Someone who knows more about photography than me recently mentioned that one should use standard stop based ISO values (100, 200, 400, 800, etc.) He indicated that using a value in between is "not as good." I have never heard of this before and, other than complicating the math by going between stops, it doesn't make sense to me. Is this another gap in my knowledge or is there some logic to it.
It's a characteristic that may apply to some Canon cameras, but not to Nikons.
This statement is generally true but according to my research, the D700 is an exception. See D700 Read Noise Results from Optical Black Data Collection for some details. It may be that more recent Nikon DSLRs will follow the D700 although I know the D7000 behaves more like previous Nikons.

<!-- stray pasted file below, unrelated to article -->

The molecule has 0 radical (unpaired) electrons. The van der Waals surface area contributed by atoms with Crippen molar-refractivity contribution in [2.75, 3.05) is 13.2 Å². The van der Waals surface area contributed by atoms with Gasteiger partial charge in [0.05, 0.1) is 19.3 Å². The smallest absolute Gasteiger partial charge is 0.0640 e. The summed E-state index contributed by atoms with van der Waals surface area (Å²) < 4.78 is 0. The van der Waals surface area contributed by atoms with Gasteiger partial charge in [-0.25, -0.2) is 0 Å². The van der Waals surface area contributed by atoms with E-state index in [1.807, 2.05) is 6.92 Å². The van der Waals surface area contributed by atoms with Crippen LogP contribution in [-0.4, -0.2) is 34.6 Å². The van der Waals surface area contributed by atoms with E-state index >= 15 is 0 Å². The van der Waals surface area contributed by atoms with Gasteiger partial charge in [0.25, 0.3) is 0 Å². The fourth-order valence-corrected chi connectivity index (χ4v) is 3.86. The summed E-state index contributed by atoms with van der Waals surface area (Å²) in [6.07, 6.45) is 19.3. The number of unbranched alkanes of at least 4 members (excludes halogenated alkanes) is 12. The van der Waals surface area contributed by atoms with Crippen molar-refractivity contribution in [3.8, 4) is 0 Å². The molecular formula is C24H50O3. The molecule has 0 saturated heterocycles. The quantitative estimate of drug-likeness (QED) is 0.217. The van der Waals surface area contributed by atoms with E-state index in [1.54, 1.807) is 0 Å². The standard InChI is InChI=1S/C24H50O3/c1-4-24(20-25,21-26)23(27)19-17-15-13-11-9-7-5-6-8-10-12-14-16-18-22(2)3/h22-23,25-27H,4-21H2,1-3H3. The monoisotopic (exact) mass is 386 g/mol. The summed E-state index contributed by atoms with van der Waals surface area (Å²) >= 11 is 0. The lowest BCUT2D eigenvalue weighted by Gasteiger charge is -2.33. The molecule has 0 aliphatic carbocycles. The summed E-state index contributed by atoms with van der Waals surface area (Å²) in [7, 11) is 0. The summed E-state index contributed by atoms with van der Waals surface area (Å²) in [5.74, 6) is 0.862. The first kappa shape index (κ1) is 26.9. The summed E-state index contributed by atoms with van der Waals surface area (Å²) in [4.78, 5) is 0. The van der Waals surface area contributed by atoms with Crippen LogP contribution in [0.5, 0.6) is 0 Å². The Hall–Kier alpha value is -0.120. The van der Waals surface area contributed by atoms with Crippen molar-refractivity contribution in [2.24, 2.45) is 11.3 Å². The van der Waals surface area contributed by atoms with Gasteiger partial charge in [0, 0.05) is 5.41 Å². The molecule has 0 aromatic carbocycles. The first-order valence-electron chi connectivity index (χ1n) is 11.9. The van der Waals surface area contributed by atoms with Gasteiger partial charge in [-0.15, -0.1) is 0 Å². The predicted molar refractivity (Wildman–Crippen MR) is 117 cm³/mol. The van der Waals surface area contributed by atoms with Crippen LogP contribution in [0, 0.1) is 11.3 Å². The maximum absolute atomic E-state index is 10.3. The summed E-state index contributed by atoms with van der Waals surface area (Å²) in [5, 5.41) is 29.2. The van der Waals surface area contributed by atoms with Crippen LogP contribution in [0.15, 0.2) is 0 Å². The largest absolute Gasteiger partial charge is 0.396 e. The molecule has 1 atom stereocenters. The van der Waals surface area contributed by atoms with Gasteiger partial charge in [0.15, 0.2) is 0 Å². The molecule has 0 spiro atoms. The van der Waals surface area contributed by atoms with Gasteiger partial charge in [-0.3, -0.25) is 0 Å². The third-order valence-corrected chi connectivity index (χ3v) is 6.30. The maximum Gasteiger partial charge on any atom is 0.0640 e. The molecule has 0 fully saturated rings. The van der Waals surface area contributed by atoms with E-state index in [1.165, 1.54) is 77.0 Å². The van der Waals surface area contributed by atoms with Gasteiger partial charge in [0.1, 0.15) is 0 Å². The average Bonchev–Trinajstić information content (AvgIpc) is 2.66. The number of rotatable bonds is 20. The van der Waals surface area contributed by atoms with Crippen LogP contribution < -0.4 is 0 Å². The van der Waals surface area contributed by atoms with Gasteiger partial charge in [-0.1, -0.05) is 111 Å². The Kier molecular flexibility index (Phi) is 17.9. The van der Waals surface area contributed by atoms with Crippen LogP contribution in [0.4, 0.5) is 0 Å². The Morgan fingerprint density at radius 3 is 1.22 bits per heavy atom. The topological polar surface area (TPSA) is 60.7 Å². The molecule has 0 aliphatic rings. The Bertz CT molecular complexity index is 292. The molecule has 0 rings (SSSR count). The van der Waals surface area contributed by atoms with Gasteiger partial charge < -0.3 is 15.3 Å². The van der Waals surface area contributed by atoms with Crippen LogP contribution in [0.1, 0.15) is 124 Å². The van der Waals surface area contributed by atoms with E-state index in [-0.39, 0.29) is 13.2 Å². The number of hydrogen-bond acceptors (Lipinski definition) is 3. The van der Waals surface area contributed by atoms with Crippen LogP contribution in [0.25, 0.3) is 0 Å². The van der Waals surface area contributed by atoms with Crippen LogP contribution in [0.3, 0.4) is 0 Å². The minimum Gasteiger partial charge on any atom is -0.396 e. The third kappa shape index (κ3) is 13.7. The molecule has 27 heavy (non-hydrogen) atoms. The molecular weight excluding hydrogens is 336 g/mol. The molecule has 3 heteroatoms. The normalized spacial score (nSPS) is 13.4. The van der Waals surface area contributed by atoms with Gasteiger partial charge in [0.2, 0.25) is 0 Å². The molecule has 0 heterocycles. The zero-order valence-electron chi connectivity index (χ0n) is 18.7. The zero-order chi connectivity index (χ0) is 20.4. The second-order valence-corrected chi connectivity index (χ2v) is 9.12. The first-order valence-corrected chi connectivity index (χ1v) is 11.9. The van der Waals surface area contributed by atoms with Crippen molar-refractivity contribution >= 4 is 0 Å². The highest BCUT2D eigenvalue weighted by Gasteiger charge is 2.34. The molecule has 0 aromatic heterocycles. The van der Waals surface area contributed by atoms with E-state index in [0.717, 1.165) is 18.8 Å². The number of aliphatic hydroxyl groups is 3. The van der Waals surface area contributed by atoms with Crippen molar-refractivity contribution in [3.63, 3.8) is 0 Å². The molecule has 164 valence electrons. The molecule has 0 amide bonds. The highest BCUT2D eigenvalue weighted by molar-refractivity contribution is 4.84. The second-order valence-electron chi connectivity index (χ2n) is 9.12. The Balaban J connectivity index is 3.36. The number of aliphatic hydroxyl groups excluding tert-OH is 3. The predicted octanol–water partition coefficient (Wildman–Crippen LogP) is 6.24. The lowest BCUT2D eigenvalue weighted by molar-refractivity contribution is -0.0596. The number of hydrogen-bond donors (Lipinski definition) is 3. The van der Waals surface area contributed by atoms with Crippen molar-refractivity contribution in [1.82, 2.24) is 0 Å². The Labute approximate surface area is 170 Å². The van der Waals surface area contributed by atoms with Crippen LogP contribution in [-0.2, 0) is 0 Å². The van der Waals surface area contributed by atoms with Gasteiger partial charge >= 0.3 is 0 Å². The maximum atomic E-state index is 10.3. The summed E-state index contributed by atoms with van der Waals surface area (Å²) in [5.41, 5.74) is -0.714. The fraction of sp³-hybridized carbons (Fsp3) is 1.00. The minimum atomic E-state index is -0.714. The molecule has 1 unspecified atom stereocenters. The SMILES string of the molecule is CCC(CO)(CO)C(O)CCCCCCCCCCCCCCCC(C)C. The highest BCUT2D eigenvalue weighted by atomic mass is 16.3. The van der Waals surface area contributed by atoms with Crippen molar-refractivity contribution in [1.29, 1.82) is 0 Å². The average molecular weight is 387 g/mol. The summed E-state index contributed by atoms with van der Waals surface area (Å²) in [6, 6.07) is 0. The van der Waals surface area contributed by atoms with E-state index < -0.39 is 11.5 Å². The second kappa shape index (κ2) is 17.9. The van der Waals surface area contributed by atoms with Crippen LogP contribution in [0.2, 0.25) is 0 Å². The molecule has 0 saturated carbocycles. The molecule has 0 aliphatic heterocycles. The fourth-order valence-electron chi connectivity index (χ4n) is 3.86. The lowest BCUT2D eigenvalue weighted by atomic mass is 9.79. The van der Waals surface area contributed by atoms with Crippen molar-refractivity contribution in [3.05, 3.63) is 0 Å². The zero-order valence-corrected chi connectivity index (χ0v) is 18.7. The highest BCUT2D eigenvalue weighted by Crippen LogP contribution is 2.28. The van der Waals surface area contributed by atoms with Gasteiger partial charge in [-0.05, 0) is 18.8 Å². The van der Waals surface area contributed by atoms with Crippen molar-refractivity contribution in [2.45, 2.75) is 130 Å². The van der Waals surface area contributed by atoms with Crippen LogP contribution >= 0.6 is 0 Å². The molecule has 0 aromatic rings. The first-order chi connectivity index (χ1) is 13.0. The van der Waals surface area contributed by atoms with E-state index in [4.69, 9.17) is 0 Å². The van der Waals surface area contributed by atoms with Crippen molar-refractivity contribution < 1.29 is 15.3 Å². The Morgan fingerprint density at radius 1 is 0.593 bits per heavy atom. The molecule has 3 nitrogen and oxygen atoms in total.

If you made it through then definitely kudos to you!
When that thread was active it seems everyone assumed business as usual for Nikon, in other words, one amplification before the Analog to Digital Converter (ADC). But my data shows that the D700 does employ a two stage amplification, like most Canons. And that comes with a slight read noise penalty at the intermediate ISO values.